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Archaeologists Find Ramses Statue in Cairo Slum
Archaeologists Find Ramses Statue in Cairo Slum

Archaeologists Find Ramses Statue in Cairo Slum

Archaeologists have discovered a colossal statue, possibly depicting Egyptian pharaoh Ramses the Great, in a muddy pit in a Cairo suburb, Egypt’s antiquities ministry announced.

A remarkable find was revealed this week—literally—when a team of Egyptian and German archaeologists extracted a massive, 3,000-year-old statue, believed to represent Ramses II, from the muddy depths of an Egyptian slum.

The 26-foot-tall quartzite relic was buried beneath the streets of a residential Cairo neighborhood of Matariyyah, once the site of the ancient city of Heliopolis. Dedicated to the worship of the sun god Re, it was home to a dazzling temple complex that was destroyed during the Greco-Roman period. Many of the city’s treasures and building materials were plundered, lost or recycled for later use.

In addition to structures dedicated to Re, Heliopolis was also the site of a sun temple built by the (far from modest) Ramses II in his own honor. The location of the statue near the former entrance to that temple makes it likely that it represents the man known as “The Great Ancestor.” Ramses, also known by the Greek transliteration of his name Ozymandias (as in famed 19th century sonnet by poet Percy Shelley), was Egypt’s most powerful pharaoh, ruling for 66 years during the 19th dynasty.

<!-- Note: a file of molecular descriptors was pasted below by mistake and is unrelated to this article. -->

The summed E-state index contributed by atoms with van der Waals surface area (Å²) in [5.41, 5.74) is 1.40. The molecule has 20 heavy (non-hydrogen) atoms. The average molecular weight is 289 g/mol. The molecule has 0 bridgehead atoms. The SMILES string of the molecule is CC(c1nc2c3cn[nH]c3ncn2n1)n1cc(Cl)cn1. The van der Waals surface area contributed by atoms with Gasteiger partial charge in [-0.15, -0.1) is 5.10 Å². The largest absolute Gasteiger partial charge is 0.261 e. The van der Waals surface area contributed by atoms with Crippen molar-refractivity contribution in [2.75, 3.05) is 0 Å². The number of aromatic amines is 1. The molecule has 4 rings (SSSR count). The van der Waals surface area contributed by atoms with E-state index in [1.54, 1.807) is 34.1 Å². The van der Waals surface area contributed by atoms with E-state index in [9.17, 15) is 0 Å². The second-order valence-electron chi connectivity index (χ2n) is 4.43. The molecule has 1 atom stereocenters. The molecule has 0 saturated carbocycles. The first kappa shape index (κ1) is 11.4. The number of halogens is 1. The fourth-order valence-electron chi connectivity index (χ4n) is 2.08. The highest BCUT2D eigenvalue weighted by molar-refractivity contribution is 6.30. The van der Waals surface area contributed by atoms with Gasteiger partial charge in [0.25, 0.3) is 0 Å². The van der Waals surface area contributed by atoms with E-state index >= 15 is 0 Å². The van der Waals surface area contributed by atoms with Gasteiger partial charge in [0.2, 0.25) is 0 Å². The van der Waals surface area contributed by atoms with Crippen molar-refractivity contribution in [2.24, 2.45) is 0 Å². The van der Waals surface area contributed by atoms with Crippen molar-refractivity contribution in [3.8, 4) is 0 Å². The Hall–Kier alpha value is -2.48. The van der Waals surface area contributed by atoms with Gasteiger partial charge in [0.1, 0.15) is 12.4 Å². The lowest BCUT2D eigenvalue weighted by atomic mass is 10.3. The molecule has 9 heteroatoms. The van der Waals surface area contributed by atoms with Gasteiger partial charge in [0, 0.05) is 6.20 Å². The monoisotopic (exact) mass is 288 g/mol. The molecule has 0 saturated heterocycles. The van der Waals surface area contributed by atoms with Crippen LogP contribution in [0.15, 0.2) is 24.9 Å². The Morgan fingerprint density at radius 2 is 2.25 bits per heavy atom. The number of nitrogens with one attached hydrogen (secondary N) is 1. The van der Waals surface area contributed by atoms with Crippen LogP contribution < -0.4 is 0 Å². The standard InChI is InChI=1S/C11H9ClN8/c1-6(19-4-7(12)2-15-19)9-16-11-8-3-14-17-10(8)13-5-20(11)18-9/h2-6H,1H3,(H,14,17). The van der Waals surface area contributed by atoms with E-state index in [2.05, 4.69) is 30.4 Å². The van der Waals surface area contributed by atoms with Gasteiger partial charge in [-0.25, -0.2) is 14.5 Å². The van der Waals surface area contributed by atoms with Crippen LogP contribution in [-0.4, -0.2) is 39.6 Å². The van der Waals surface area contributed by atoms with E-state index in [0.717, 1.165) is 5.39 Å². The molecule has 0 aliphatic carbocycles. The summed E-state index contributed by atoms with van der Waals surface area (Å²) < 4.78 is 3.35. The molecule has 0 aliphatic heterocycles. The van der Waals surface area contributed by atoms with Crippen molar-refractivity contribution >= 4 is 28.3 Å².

The statue had long broken into massive sections, making it difficult to remove from the mud. So far, they’ve been able to extract most of the head, but the torso, for now, remains mired in the muck. As Egyptian antiquities minister Khaled al-Anani told Reuters, the team “found the bust of the statue and the lower part of the head and now we removed the head and we found the crown and the right ear and a fragment of the right eye.

That also caused a bit of controversy, too, when news reports showing the use of forklifts and heavy equipment to extract the statue from its sticky site led to anger from locals who believed the broken sections had been caused by the German-Egyptian removal team—forcing experts and Egyptologists to rush to their defense.

The international research team began digging at the site back in 2012, which had previously been difficult to examine because of how densely populated and littered with industrial waste the neighborhood was. The team will continue to excavate the site, which in addition to the probable Ramses statue has already yielded a smaller, life-sized statue of Seti II, Ramses II.

Egyptologists hope to be able to reassemble the statues in time for next year’s planned opening of the new Grand Egyptian Museum.

Agencies/Canadajournal




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